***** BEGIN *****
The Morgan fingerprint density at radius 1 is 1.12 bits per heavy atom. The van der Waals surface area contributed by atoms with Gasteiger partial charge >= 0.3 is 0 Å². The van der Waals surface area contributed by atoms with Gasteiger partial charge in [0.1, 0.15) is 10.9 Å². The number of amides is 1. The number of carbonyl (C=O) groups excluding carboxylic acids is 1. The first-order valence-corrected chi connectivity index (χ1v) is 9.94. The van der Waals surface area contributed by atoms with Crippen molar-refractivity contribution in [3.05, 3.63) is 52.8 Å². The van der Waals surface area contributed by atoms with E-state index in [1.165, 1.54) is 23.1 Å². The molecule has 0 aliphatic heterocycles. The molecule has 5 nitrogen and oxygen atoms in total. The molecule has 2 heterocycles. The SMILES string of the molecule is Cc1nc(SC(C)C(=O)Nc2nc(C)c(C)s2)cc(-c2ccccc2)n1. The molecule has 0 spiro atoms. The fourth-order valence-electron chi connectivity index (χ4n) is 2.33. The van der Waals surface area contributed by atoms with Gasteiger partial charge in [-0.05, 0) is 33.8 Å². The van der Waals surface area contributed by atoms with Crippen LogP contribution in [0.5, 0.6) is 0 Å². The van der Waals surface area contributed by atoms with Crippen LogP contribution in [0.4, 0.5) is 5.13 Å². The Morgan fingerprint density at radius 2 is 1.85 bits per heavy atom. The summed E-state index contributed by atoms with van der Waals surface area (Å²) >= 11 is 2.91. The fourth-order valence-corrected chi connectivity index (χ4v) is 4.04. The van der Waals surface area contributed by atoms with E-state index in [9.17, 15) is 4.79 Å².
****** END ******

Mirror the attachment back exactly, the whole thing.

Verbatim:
The Morgan fingerprint density at radius 1 is 1.12 bits per heavy atom. The van der Waals surface area contributed by atoms with Gasteiger partial charge >= 0.3 is 0 Å². The van der Waals surface area contributed by atoms with Gasteiger partial charge in [0.1, 0.15) is 10.9 Å². The number of amides is 1. The number of carbonyl (C=O) groups excluding carboxylic acids is 1. The first-order valence-corrected chi connectivity index (χ1v) is 9.94. The van der Waals surface area contributed by atoms with Crippen molar-refractivity contribution in [3.05, 3.63) is 52.8 Å². The van der Waals surface area contributed by atoms with E-state index in [1.165, 1.54) is 23.1 Å². The molecule has 0 aliphatic heterocycles. The molecule has 5 nitrogen and oxygen atoms in total. The molecule has 2 heterocycles. The SMILES string of the molecule is Cc1nc(SC(C)C(=O)Nc2nc(C)c(C)s2)cc(-c2ccccc2)n1. The molecule has 0 spiro atoms. The fourth-order valence-electron chi connectivity index (χ4n) is 2.33. The van der Waals surface area contributed by atoms with Gasteiger partial charge in [-0.05, 0) is 33.8 Å². The van der Waals surface area contributed by atoms with Crippen LogP contribution in [0.5, 0.6) is 0 Å². The van der Waals surface area contributed by atoms with Crippen LogP contribution in [0.4, 0.5) is 5.13 Å². The Morgan fingerprint density at radius 2 is 1.85 bits per heavy atom. The summed E-state index contributed by atoms with van der Waals surface area (Å²) >= 11 is 2.91. The fourth-order valence-corrected chi connectivity index (χ4v) is 4.04. The van der Waals surface area contributed by atoms with E-state index in [9.17, 15) is 4.79 Å².